Another way of achieving consensus in asynchronous systems is to relax the definition of ``asynchronous'' and allow some level of synchrony. The question then becomes, ``How much and what kind of synchrony do we need before consensus is possible?''
We can identify three kinds of asynchrony in the system described by Fisher et al.: (1) process asynchrony, where each process may go to sleep for an arbitrary amount of time; (2) communication asynchrony, where there is no upper bound on the possible delay of a message; and (3) message order asynchrony, where messages may be delivered in a different order than they were sent. Dolev et al. in  investigate the possibility of a consensus algorithm with only some of these asynchronies in the system.
They prove that only making the processes synchronous is not enough, but making either the communication or message order synchronous is alone enough, so long as the idea of an ``atomic step'' of a processor is retained. (In Fisher et al., each processor could perform an ``atomic step'', which consisted of receiving a message, performing some computation, and sending messages to other processes.) For example, if the atomicity of this operation is lost (i.e., if an arbitrary delay is allowed in the middle of the operation), then no consensus algorithm is possible with only communcation synchrony.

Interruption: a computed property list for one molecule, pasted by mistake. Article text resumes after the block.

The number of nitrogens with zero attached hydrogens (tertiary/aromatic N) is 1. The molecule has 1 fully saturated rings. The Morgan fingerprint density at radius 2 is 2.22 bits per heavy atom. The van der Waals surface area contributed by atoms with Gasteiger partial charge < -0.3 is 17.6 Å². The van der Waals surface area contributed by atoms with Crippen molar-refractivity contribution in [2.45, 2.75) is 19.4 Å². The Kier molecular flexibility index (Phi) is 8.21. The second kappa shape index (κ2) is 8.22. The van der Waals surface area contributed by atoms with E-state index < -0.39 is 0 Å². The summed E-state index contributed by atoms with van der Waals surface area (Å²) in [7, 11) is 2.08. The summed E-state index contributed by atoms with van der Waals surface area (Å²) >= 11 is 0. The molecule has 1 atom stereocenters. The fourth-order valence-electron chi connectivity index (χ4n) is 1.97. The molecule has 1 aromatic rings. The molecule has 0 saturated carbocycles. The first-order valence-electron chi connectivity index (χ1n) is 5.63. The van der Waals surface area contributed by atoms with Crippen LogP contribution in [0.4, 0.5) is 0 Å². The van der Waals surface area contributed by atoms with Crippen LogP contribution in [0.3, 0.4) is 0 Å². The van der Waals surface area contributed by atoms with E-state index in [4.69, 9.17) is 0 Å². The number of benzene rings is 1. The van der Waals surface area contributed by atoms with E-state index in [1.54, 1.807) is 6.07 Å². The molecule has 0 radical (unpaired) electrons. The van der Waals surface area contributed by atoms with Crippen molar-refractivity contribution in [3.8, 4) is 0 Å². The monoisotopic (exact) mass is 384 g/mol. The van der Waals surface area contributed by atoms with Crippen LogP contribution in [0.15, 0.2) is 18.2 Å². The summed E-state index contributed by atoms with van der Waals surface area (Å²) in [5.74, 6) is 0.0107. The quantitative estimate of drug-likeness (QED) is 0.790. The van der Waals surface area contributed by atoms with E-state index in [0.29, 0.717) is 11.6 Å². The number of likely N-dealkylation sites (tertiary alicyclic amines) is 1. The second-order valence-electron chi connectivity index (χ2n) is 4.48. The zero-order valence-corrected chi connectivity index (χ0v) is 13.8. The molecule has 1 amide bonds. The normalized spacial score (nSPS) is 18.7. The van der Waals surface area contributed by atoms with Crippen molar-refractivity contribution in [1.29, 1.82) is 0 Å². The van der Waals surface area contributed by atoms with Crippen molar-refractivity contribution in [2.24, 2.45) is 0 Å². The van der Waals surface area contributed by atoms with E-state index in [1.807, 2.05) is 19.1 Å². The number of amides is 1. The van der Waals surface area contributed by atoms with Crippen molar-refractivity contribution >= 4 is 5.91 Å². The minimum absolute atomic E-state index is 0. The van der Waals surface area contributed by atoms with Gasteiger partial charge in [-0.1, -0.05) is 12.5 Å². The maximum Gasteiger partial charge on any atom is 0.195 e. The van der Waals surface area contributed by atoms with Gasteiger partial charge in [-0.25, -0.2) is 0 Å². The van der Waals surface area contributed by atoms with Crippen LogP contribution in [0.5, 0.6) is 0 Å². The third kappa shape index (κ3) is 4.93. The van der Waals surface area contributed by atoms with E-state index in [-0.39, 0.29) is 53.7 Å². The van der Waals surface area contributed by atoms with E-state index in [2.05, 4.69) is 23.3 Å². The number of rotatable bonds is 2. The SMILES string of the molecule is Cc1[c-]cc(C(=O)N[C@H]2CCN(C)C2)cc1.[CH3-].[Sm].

There are two components of an ``atomic step'' which are important: atomicity of a receive and send operation, and broadcast capability. Four minimal cases were described:
Any of these four scenarios is enough to allow the possibility of a consensus protocol, and any weakening of them makes such a protocol impossible.